1.1 Customer Needs

Version 1.0 of 04.09.17

What problem do you want to solve?

Products and Services exist in order to satisfy customer needs. Some examples of customer needs are:

  • I want to spend a romantic weekend with my wife on our wedding anniversary.
  • We need some qualified applicants for the open position.
  • We want to achieve a high machine utilization in our factory.

A product that does not correspond to a need (or only to a weak one) will not generate customers.

Make something people want.

Motto of Y Combinator

Why Most Startups Fail

The most successful startups are created when their founders discover a valuable customer need for which they then develop an innovative solution. If, as is more often the case, the idea for a product came first, then the first question to ask is, “What customer need do we want to solve with this product?”

First-time founders tend to fall in love with their product ideas. This is understandable, because they are their own inventions and they are proud of them. But love makes you blind, and there is a danger that the founders forget that their product must please their customers and not them. This kind of myopia can be fatal for a startup.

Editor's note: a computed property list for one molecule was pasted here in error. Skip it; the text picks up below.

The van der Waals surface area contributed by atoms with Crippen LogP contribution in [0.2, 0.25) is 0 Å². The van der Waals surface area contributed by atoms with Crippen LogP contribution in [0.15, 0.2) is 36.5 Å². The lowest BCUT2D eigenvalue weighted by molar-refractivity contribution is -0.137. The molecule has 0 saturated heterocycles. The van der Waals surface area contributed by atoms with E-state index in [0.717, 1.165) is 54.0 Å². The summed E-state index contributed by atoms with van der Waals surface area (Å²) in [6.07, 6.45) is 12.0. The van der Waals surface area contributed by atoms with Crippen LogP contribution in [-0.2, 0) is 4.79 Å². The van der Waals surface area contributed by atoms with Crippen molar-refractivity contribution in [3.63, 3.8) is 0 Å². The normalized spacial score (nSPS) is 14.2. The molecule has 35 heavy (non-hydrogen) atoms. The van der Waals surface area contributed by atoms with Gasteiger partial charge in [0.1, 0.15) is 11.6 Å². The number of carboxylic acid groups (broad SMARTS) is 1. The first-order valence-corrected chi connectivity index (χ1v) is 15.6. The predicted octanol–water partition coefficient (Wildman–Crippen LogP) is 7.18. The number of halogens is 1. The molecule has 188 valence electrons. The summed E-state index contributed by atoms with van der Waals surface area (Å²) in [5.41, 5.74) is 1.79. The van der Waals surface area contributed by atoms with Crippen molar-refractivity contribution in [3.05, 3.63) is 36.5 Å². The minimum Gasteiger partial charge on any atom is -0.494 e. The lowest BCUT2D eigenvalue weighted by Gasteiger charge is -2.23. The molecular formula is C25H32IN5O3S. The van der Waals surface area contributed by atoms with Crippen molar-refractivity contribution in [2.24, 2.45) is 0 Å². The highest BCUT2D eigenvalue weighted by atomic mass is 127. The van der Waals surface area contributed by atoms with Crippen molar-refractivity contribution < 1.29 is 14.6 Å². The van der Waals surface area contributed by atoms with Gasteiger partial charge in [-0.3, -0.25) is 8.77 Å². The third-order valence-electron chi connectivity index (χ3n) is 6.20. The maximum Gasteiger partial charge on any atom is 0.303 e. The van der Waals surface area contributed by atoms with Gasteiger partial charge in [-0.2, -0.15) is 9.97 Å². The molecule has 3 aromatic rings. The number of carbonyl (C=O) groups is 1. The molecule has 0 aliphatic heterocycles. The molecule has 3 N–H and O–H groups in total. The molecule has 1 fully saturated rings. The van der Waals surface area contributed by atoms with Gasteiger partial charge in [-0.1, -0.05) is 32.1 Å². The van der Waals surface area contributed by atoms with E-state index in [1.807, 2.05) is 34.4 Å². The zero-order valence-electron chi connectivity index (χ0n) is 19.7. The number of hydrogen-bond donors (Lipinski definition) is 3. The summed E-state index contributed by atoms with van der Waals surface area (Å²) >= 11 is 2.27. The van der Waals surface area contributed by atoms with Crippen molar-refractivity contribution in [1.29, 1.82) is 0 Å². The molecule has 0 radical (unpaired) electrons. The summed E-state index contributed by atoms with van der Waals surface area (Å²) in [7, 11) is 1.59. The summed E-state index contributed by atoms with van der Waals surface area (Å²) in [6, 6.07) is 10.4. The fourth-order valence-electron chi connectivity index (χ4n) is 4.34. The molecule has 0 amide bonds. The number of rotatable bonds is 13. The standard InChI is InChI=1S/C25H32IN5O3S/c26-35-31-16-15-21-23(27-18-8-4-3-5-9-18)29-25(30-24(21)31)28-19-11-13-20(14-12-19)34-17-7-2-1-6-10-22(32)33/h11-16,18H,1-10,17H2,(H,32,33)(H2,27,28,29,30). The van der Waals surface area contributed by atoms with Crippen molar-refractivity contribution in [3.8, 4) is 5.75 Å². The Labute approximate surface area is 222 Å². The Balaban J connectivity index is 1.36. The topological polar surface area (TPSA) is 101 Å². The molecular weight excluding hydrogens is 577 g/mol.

By far the biggest mistake every new entrepreneur makes is falling in love with their idea. It’s natural, we all do it. But it will really mess you up.

Trevor Owens

The most common cause of startup failure is that the founders build a “product without a solution” – in other words, a product that nobody wants to buy.

Pain, Gain and Job-to-be-Done

There is a useful classification of customer needs into three different categories:

  • Pain: A problem that the customer wishes to solve or reduce.
    Example: I don’t know which university is best for me.
  • Gain: An advantage or a step forward that the customer would like to have.
    Example: I would like to learn Spanish.
  • Job-to-be-done: An everyday task that must be carried out.
    Example: Our computer data has to be backed up every week.

Companies market to each of these types of customer need differently. With a pain, they sell freedom or deliverance, whereas with a gain they sell the positive feeling of achieving the desired state. Jobs-to-be-done are usually sold on the basis of improved efficiency. Products for each type of need are sometimes likened to a painkiller, ice cream and rice respectively: the customer buys the painkiller that most effectively removes his or her headache, the ice cream that tastes best and the rice that is cheapest.

Perceived and Latent Needs

Customer needs can be either conscious (“perceived needs”) or unconscious (“latent needs”).

In most cases, people are aware of their needs and have found some kind of solution for them. In this case, a market already exists and the startup will have competition.